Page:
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by William H. Benson

August 14,. 2003

     By August 13, 1521 Cortez had effectively conquered the Aztec Indians in present-day Mexico City.  He and his fellow conquistadors established a two-tiered class structure with the very powerful ruling elite on top and always anxious to retain their control and the very poor and subservient people underneath.  A great gulf, or a chasm, stretched between the two social groups then as it still does today. 

     To prevent any chance for reform or a disastrous revolution, the Mexican government looks the other way as the more ambitious and daring of its citizens flee north into the United States to find work, and so immigration has become the ruling elite’s safety valve on Mexican society.

     If the immigrant survives the trip across the burning desert, he or she soon discovers another chasm.  Yes, there are jobs available for the alien in the United States, but they are backbreaking and mind-numbing, the kind of work that the Americans themselves do not want, like field work.

     Victor Davis Hanson, a professor in the Greek and Latin classics at California State in Fresno, described what it is like to pick peaches: “The 12-foot ladder is heavy and unstable, especially when you must clamber up among the top branches 60 or 70 times a day and then descend with 50 pounds of peaches.  You tend to run rather than walk because at piece-rate labor, you can make $90 to $120 in a 9-hour shift.”

     Hanson is a fifth-generation California farmer as well as a member of California’s educational system–the 10 campuses that make up the University of California, including Berkeley and UCLA, and the 23 campuses that compose the California State University system.  Plus there is a web of community colleges.  Together it is a vast public university system and an invaluable source for upward mobility for the recent arrivals–legal or illegal.

     To crawl up that social ladder, up and out of the peach orchard and into the classroom teaching Plato’s Dialogues, required for Hanson’s family 5 generations.  Some families can climb quicker, in just a couple of generations, but most require three or more.

     The news coming out of California is that the Governor, Gray Davis, will face a recall election, and that a variety of personalities, including Arnold Schwartznegger, want the state’s top job.  The chasm in the state’s projections this year yawns wide, and Gray Davis is catching the blame.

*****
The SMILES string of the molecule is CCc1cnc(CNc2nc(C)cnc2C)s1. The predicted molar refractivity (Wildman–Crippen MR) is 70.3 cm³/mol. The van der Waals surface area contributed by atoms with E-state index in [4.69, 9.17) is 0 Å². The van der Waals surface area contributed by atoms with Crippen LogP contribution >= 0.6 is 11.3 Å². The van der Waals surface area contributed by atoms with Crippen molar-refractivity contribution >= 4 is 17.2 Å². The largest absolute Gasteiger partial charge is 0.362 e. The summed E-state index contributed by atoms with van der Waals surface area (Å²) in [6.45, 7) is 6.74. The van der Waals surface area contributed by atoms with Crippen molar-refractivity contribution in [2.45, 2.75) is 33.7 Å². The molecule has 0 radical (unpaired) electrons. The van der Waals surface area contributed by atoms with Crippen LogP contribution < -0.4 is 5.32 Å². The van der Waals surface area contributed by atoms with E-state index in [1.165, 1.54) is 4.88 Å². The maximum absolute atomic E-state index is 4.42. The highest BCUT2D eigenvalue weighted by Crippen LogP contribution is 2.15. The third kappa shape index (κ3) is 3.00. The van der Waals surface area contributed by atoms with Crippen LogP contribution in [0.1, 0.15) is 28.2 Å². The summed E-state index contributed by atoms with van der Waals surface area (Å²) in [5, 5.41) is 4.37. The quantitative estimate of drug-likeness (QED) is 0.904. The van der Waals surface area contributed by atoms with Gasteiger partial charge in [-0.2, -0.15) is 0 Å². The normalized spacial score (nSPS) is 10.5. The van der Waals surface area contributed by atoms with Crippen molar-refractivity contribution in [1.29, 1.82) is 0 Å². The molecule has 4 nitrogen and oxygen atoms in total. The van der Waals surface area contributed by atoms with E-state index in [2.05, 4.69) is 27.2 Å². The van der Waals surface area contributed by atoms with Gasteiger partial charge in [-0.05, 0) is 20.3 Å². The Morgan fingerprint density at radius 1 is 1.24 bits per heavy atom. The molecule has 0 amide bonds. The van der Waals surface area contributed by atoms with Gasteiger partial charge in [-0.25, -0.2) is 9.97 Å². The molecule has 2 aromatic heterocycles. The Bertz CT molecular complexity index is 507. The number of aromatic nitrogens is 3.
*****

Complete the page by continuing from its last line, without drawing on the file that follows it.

I think that the columnist Mona Charen unfairly pinned the blame when she wrote, “The huge array of government services that these newcomers expect and get are bankrupting the state and will continue to do so absent an abrupt change of direction.”  The presence of the illegal aliens is  only one of several reasons that together have created the state’s crisis.

     But what should California do about the illegal aliens?  And here another chasm gapes open; this one over ideologies.  Victor Hanson in his new book, Mexifornia: A State of Becoming argued forcefully for “assimiliation” which as a model has worked well for centuries in creating happy and productive American citizens.  Immigrants were expected to learn English, adopt America’s history and culture as their own, and form close ties to their new country.

     But then over the past four decades a new ideology, “biculturalism,” has eclipsed assimilation.  The bicultural teachers have taught that the immigrant’s government, language, and culture are superior to anything that America has, which is then depicted as cruel, demanding, and intolerant. The immigrants tend to end up loaded with resentment and feeling victimized when asked to learn English and American history.  It is difficult to climb a social ladder carrying such feelings.

     Californians will work toward resolving their current crisis–with or without Arnold Schwartznegger’s help.  California will continue to deal with the illegal aliens, and the California educational system will be forced to trim its excess fat, to the bone if necessary.

     And today’s immigrant, from whichever corner of the planet, will have a choice: nurse his or her wounded pride that his language and culture and history are not appreciated here or learn the English language and adopt the American culture, which is what Arnold Schwartznegger did.